Assembling Self

Monday, May 30, 2011

"Selfish" Adoptees

Is just one of the labels/names we hear when we, as adoptees, attempt to reform and change the way adoption operates.  It still shocks me that anyone could believe having your biology and genetics taken from you and held hostage by government and religious entities is alright and could actually be approached with such a nonchalant attitude.  Adoption, sperm and egg donation, and IVF is in fact a booming business, and not the altruistic operation it is usually perceived to be.

It can cost tens of thousands of dollars to adopt a newborn infant.  Nonprofit agencies that facilitate these adoptions bring in millions of dollars each year and the BOD incomes from these can range upwards of six figures.  Egg donors are paid a high price for their donations.   In Vitro fertilization techniques leave unused embryos in freezers to languish when no longer needed and or given away as donations to other infertile couples.  Anonymous sperm donor banks are supposed to put limits on the amount of children conceived and born this way and yet sperm donor registries dictate otherwise.  All of this is a much unregulated industry, an industry out of control.

I shake my head in disbelief that we play God with life and lives every day, and refuse to look at how we got there.  Are we really going to continue to justify the  means to the end when we are dealing with manipulating gametes that become embryos and human beings?  And then turn our backs to the repercussions and ramifications these actions dictate permanently into the lives of adoptees, sperm, and egg donor children?  How is it people can expect adoptees to feel grateful when we are treated like commodities and interchangeable parts?  And when we as adoptees stand up for our rights and the rights of future children brought into this world by whatever means available, and usually most affordable, we are met with harsh judgment and cruel ridicule?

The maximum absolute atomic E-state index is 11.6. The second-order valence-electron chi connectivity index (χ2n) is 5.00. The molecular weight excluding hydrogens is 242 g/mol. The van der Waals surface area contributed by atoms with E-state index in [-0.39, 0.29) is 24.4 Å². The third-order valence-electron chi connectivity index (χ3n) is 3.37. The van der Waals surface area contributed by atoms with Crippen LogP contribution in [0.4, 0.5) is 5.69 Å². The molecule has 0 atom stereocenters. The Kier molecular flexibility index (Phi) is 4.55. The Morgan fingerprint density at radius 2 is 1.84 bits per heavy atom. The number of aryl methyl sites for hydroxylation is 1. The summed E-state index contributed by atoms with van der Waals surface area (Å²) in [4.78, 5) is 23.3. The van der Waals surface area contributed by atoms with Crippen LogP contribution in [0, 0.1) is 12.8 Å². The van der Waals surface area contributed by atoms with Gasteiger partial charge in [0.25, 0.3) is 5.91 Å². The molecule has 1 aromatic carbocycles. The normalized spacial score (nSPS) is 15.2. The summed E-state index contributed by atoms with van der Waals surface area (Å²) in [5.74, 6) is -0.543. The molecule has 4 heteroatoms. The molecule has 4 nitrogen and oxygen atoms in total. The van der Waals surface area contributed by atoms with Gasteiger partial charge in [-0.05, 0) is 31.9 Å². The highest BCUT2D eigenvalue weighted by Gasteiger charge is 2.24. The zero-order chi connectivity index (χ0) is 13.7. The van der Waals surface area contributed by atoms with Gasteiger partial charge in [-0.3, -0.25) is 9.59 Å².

Money, profit, and power have obviously become more important in creating a family than ethics.

And we are the selfish ones?  I think not.

1 comment:

  1. Of course where money is to be made greed becomes far more important than ethics.